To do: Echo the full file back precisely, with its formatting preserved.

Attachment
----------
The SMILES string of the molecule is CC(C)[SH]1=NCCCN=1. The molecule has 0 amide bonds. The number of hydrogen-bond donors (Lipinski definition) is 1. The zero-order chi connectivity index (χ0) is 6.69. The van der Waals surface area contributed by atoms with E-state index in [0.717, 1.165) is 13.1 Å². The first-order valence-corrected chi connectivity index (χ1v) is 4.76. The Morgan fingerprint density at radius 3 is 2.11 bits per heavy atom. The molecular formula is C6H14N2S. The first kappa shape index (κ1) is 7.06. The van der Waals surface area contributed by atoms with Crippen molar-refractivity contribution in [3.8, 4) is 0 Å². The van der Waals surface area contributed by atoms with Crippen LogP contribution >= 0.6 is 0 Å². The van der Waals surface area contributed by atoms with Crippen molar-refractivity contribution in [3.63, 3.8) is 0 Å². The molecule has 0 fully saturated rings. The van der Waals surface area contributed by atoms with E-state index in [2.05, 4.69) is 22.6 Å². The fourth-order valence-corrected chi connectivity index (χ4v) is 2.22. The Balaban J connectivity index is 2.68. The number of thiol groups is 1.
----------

The SMILES string of the molecule is CC(C)[SH]1=NCCCN=1. The molecule has 0 amide bonds. The number of hydrogen-bond donors (Lipinski definition) is 1. The zero-order chi connectivity index (χ0) is 6.69. The van der Waals surface area contributed by atoms with E-state index in [0.717, 1.165) is 13.1 Å². The first-order valence-corrected chi connectivity index (χ1v) is 4.76. The Morgan fingerprint density at radius 3 is 2.11 bits per heavy atom. The molecular formula is C6H14N2S. The first kappa shape index (κ1) is 7.06. The van der Waals surface area contributed by atoms with Crippen molar-refractivity contribution in [3.8, 4) is 0 Å². The van der Waals surface area contributed by atoms with Crippen LogP contribution >= 0.6 is 0 Å². The van der Waals surface area contributed by atoms with Crippen molar-refractivity contribution in [3.63, 3.8) is 0 Å². The molecule has 0 fully saturated rings. The van der Waals surface area contributed by atoms with E-state index in [2.05, 4.69) is 22.6 Å². The fourth-order valence-corrected chi connectivity index (χ4v) is 2.22. The Balaban J connectivity index is 2.68. The number of thiol groups is 1.